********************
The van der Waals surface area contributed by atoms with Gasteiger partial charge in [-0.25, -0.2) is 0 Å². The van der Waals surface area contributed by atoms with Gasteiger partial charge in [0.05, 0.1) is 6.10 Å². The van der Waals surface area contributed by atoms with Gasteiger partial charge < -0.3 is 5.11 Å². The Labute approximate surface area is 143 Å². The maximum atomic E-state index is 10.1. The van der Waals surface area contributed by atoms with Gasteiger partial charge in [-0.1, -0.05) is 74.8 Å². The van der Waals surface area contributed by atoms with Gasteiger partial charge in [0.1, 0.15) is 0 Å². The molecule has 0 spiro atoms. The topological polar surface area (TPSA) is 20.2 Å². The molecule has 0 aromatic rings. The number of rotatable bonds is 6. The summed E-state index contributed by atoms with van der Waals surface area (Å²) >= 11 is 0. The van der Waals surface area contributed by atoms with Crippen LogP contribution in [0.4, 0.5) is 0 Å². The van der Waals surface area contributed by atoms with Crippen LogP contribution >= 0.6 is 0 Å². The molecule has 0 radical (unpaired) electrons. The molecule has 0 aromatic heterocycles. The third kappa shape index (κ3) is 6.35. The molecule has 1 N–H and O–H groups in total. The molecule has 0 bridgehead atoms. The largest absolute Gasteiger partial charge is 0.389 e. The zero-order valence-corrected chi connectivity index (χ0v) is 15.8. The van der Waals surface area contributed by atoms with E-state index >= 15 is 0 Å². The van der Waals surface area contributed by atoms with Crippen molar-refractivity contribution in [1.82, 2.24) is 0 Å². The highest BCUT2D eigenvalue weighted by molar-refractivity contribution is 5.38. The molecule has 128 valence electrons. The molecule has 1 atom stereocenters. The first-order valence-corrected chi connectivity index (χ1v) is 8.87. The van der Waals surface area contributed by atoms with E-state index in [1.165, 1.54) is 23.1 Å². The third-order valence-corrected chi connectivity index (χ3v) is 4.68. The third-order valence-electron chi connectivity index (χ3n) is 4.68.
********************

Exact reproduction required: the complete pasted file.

The van der Waals surface area contributed by atoms with Gasteiger partial charge in [-0.25, -0.2) is 0 Å². The van der Waals surface area contributed by atoms with Gasteiger partial charge in [0.05, 0.1) is 6.10 Å². The van der Waals surface area contributed by atoms with Gasteiger partial charge < -0.3 is 5.11 Å². The Labute approximate surface area is 143 Å². The maximum atomic E-state index is 10.1. The van der Waals surface area contributed by atoms with Gasteiger partial charge in [-0.1, -0.05) is 74.8 Å². The van der Waals surface area contributed by atoms with Gasteiger partial charge in [0.1, 0.15) is 0 Å². The molecule has 0 spiro atoms. The topological polar surface area (TPSA) is 20.2 Å². The molecule has 0 aromatic rings. The number of rotatable bonds is 6. The summed E-state index contributed by atoms with van der Waals surface area (Å²) >= 11 is 0. The van der Waals surface area contributed by atoms with Crippen LogP contribution in [0.4, 0.5) is 0 Å². The van der Waals surface area contributed by atoms with Crippen LogP contribution >= 0.6 is 0 Å². The molecule has 0 radical (unpaired) electrons. The molecule has 0 aromatic heterocycles. The third kappa shape index (κ3) is 6.35. The molecule has 1 N–H and O–H groups in total. The molecule has 0 bridgehead atoms. The largest absolute Gasteiger partial charge is 0.389 e. The zero-order valence-corrected chi connectivity index (χ0v) is 15.8. The van der Waals surface area contributed by atoms with E-state index >= 15 is 0 Å². The van der Waals surface area contributed by atoms with Crippen molar-refractivity contribution in [1.82, 2.24) is 0 Å². The highest BCUT2D eigenvalue weighted by molar-refractivity contribution is 5.38. The molecule has 128 valence electrons. The molecule has 1 atom stereocenters. The first-order valence-corrected chi connectivity index (χ1v) is 8.87. The van der Waals surface area contributed by atoms with E-state index in [1.165, 1.54) is 23.1 Å². The third-order valence-corrected chi connectivity index (χ3v) is 4.68. The third-order valence-electron chi connectivity index (χ3n) is 4.68.